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Osama in AfPak: US

Insisting that some elements in the Pakistani government know the whereabouts of Al Qaeda chief Osama bin Laden, US has said that the information should be shared with it.

world Updated: Jul 23, 2010 00:25 IST

Insisting that some elements in the Pakistani government know the whereabouts of Al Qaeda chief Osama bin Laden, US has said that the information should be shared with it. Washington also warned that a terrorist attack on US soil would devastate bilateral ties with Pakistan.

“I think what the Secretary (of State) was saying was that it’s our belief that somewhere within the (Pakistani) government there is this kind of knowledge, and we would hope that if that knowledge is available we can find out and take appropriate action,” State Department spokesman PJ Crowley told reporters at his daily news conference.

Crowley said Secretary of State Hilary Clinton in an interview during her trip to Pakistan did not suggest that the highest level authorities in Pakistan have specific knowledge of where Ladin is.

“I think the CIA director recently said on a major television programme it is — he’s not sure precisely today where bin Laden is,” he said.

“I think we believe that he remains in the tribal areas between Afghanistan and Pakistan,” Crowley said in response to a question.

Asking Islamabad to take “additional steps” to combat terrorism, Secretary of State Hillary Clinton has warned that any terror attack on the US if traced back to Pakistan would have a “devastating impact” on bilateral ties.

Contending that terror groups if unchecked can be like having “a poisonous snake in your backyard,” Clinton suggested she was “all the time” worried about a terrorist attack against the US emanating from Pakistan.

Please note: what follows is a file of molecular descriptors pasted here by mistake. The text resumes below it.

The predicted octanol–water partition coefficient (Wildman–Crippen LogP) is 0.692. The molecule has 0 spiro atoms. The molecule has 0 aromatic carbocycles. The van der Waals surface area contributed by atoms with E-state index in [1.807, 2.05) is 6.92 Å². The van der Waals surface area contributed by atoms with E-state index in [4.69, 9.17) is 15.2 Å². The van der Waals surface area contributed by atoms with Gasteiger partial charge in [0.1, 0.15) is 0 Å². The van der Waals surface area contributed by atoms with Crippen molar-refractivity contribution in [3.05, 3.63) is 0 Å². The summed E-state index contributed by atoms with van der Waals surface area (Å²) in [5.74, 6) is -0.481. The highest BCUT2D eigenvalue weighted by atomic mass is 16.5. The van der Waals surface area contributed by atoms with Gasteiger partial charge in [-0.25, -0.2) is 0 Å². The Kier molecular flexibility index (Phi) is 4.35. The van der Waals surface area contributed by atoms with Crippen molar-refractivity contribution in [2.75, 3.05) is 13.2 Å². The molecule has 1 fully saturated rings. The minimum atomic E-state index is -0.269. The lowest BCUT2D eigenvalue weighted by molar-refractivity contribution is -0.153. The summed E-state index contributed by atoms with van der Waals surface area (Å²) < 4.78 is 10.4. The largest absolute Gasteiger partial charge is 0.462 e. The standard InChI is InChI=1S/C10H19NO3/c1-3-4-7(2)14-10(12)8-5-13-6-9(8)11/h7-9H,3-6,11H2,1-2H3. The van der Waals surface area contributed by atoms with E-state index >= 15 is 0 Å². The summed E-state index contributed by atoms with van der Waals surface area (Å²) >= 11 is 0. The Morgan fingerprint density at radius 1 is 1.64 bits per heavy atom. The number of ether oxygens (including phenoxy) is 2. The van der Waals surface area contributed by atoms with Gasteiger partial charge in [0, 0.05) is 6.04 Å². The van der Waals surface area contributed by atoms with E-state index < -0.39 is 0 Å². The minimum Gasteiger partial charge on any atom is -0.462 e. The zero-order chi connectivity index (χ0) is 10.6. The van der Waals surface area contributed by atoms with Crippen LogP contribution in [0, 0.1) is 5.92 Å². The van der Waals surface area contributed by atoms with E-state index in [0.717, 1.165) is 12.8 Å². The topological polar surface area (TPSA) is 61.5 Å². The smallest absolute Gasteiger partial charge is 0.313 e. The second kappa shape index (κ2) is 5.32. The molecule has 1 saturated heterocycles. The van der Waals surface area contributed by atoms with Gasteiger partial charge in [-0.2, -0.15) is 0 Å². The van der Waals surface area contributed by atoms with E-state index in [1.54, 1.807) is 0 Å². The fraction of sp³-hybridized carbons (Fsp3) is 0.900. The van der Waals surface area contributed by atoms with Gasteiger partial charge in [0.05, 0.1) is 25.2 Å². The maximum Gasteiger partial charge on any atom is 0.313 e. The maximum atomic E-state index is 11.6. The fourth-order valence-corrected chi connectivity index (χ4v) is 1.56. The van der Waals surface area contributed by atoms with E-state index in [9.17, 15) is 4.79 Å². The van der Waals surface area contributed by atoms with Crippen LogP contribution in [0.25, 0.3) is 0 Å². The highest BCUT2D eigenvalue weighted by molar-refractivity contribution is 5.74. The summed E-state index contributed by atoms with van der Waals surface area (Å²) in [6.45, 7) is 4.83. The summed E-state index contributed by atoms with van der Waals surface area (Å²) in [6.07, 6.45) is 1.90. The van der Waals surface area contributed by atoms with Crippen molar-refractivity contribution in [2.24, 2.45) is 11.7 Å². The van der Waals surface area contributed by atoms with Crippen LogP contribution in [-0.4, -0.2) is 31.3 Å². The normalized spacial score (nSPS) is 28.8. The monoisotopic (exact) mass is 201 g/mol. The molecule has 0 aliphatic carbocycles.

“There are still additional steps that we are asking and expecting the Pakistanis to take. But there’s no doubt in anyone’s mind that should an attack on the United States be traced to Pakistan, it would be a very devastating impact on our relationship,” Clinton told the BBC in an interviews.

In further evidence of the US’s preoccupation with the terrorist threat from Pakistan, the Washington Post reported that John Bennett, a CIA veteran who served as station chief in Pakistan until last year and who has had numerous other overseas postings, has been appointed head of the agency’s National Clandestine Servicey.

As station chief in Pakistan, one of the agency’s most sensitive positions, Bennett was deeply involved in the drone campaign that has killed hundreds of Al Qaeda and Taliban operatives, including at least 20 senior figures.

US will work with Pak on nuke energy: Clinton

1. The US has promised to work with Pakistan on the civil nuclear energy front and try to overcome the “obstacles” that come in the way, as it seeks clarifications from Beijing over its atomic agreement with Islamabad.

2. “In our dialogue with the Pakistani Government, we have clearly said we will work with them on civil nuclear energy,” Clinton told a group of Pakistani journalists in Islamabad recently, according to the transcripts made available by the State Department.

3. Pakistan has been demanding a civilian nuclear deal with the US on the lines of the one it has with India.

4. China and Pakistan have an agreement under which the former would supply two additional nuclear reactors to the latter.